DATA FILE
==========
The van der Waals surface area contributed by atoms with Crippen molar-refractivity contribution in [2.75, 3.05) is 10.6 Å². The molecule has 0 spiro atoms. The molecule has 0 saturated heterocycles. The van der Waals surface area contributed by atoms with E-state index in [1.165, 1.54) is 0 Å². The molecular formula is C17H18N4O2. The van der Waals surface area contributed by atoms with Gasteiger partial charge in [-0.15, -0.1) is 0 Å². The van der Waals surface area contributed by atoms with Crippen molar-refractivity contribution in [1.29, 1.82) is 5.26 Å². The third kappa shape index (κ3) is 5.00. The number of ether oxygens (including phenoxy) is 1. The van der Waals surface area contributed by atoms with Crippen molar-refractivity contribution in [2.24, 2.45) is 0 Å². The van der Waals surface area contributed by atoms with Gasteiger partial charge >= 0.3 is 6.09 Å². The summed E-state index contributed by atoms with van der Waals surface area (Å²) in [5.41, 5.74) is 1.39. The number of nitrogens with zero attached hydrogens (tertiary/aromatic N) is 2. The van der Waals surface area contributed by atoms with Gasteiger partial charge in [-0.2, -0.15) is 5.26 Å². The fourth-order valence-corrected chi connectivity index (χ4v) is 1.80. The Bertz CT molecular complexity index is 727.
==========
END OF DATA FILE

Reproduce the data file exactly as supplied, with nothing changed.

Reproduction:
The van der Waals surface area contributed by atoms with Crippen molar-refractivity contribution in [2.75, 3.05) is 10.6 Å². The molecule has 0 spiro atoms. The molecule has 0 saturated heterocycles. The van der Waals surface area contributed by atoms with E-state index in [1.165, 1.54) is 0 Å². The molecular formula is C17H18N4O2. The van der Waals surface area contributed by atoms with Gasteiger partial charge in [-0.15, -0.1) is 0 Å². The van der Waals surface area contributed by atoms with Crippen molar-refractivity contribution in [1.29, 1.82) is 5.26 Å². The third kappa shape index (κ3) is 5.00. The number of ether oxygens (including phenoxy) is 1. The van der Waals surface area contributed by atoms with Crippen molar-refractivity contribution in [2.24, 2.45) is 0 Å². The van der Waals surface area contributed by atoms with Gasteiger partial charge >= 0.3 is 6.09 Å². The summed E-state index contributed by atoms with van der Waals surface area (Å²) in [5.41, 5.74) is 1.39. The number of nitrogens with zero attached hydrogens (tertiary/aromatic N) is 2. The van der Waals surface area contributed by atoms with Gasteiger partial charge in [-0.2, -0.15) is 5.26 Å². The fourth-order valence-corrected chi connectivity index (χ4v) is 1.80. The Bertz CT molecular complexity index is 727.